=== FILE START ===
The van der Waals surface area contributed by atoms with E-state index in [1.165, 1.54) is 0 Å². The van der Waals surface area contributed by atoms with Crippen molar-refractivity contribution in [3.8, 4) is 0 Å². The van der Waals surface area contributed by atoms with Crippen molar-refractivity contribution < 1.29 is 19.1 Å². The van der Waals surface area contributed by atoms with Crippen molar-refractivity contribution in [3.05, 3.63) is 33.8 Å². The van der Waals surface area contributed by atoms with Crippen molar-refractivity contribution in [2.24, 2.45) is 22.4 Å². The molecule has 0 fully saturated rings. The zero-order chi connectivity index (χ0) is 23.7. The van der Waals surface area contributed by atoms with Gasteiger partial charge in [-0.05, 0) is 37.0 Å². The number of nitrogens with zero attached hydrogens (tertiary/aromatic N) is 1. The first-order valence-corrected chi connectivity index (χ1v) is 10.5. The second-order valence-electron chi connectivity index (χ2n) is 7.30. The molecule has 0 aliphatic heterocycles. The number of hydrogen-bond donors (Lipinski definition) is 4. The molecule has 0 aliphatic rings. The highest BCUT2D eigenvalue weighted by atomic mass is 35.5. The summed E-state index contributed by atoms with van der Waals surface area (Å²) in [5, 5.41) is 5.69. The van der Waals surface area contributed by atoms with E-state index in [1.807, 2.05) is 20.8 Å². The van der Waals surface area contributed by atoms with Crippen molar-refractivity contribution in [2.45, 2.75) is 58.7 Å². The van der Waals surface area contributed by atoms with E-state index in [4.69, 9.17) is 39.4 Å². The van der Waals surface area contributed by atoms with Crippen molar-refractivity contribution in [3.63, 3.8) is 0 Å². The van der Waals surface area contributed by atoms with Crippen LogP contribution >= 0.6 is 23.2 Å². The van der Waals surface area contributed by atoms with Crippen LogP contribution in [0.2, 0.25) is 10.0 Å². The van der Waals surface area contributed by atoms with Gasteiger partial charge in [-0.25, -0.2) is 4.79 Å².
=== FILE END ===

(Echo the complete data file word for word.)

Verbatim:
The van der Waals surface area contributed by atoms with E-state index in [1.165, 1.54) is 0 Å². The van der Waals surface area contributed by atoms with Crippen molar-refractivity contribution in [3.8, 4) is 0 Å². The van der Waals surface area contributed by atoms with Crippen molar-refractivity contribution < 1.29 is 19.1 Å². The van der Waals surface area contributed by atoms with Crippen molar-refractivity contribution in [3.05, 3.63) is 33.8 Å². The van der Waals surface area contributed by atoms with Crippen molar-refractivity contribution in [2.24, 2.45) is 22.4 Å². The molecule has 0 fully saturated rings. The zero-order chi connectivity index (χ0) is 23.7. The van der Waals surface area contributed by atoms with Gasteiger partial charge in [-0.05, 0) is 37.0 Å². The number of nitrogens with zero attached hydrogens (tertiary/aromatic N) is 1. The first-order valence-corrected chi connectivity index (χ1v) is 10.5. The second-order valence-electron chi connectivity index (χ2n) is 7.30. The molecule has 0 aliphatic heterocycles. The number of hydrogen-bond donors (Lipinski definition) is 4. The molecule has 0 aliphatic rings. The highest BCUT2D eigenvalue weighted by atomic mass is 35.5. The summed E-state index contributed by atoms with van der Waals surface area (Å²) in [5, 5.41) is 5.69. The van der Waals surface area contributed by atoms with E-state index in [1.807, 2.05) is 20.8 Å². The van der Waals surface area contributed by atoms with Crippen molar-refractivity contribution in [2.45, 2.75) is 58.7 Å². The van der Waals surface area contributed by atoms with E-state index in [4.69, 9.17) is 39.4 Å². The van der Waals surface area contributed by atoms with Crippen molar-refractivity contribution in [3.63, 3.8) is 0 Å². The van der Waals surface area contributed by atoms with Crippen LogP contribution >= 0.6 is 23.2 Å². The van der Waals surface area contributed by atoms with Crippen LogP contribution in [0.2, 0.25) is 10.0 Å². The van der Waals surface area contributed by atoms with Gasteiger partial charge in [-0.25, -0.2) is 4.79 Å².